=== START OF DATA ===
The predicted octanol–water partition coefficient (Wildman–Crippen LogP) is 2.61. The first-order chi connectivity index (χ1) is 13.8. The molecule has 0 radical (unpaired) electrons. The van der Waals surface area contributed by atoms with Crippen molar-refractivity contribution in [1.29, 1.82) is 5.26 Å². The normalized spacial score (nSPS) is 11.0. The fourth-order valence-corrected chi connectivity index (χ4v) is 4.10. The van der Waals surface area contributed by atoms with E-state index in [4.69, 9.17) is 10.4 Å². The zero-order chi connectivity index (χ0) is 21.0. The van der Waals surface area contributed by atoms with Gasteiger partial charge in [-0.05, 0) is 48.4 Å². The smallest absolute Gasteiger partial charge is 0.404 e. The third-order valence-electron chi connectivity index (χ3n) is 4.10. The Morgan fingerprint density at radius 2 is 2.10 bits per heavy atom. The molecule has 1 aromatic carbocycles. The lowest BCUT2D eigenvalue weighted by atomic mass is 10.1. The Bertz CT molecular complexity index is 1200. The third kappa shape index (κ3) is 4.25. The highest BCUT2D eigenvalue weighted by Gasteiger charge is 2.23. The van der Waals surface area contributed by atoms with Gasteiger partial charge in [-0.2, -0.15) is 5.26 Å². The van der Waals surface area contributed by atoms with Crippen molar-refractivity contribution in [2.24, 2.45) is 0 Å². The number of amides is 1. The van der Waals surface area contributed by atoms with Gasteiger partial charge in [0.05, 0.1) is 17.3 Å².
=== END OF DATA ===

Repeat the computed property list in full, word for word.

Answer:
The predicted octanol–water partition coefficient (Wildman–Crippen LogP) is 2.61. The first-order chi connectivity index (χ1) is 13.8. The molecule has 0 radical (unpaired) electrons. The van der Waals surface area contributed by atoms with Crippen molar-refractivity contribution in [1.29, 1.82) is 5.26 Å². The normalized spacial score (nSPS) is 11.0. The fourth-order valence-corrected chi connectivity index (χ4v) is 4.10. The van der Waals surface area contributed by atoms with E-state index in [4.69, 9.17) is 10.4 Å². The zero-order chi connectivity index (χ0) is 21.0. The van der Waals surface area contributed by atoms with Gasteiger partial charge in [-0.05, 0) is 48.4 Å². The smallest absolute Gasteiger partial charge is 0.404 e. The third-order valence-electron chi connectivity index (χ3n) is 4.10. The Morgan fingerprint density at radius 2 is 2.10 bits per heavy atom. The molecule has 1 aromatic carbocycles. The lowest BCUT2D eigenvalue weighted by atomic mass is 10.1. The Bertz CT molecular complexity index is 1200. The third kappa shape index (κ3) is 4.25. The highest BCUT2D eigenvalue weighted by Gasteiger charge is 2.23. The van der Waals surface area contributed by atoms with Gasteiger partial charge in [-0.2, -0.15) is 5.26 Å². The van der Waals surface area contributed by atoms with Crippen molar-refractivity contribution in [2.24, 2.45) is 0 Å². The number of amides is 1. The van der Waals surface area contributed by atoms with Gasteiger partial charge in [0.05, 0.1) is 17.3 Å².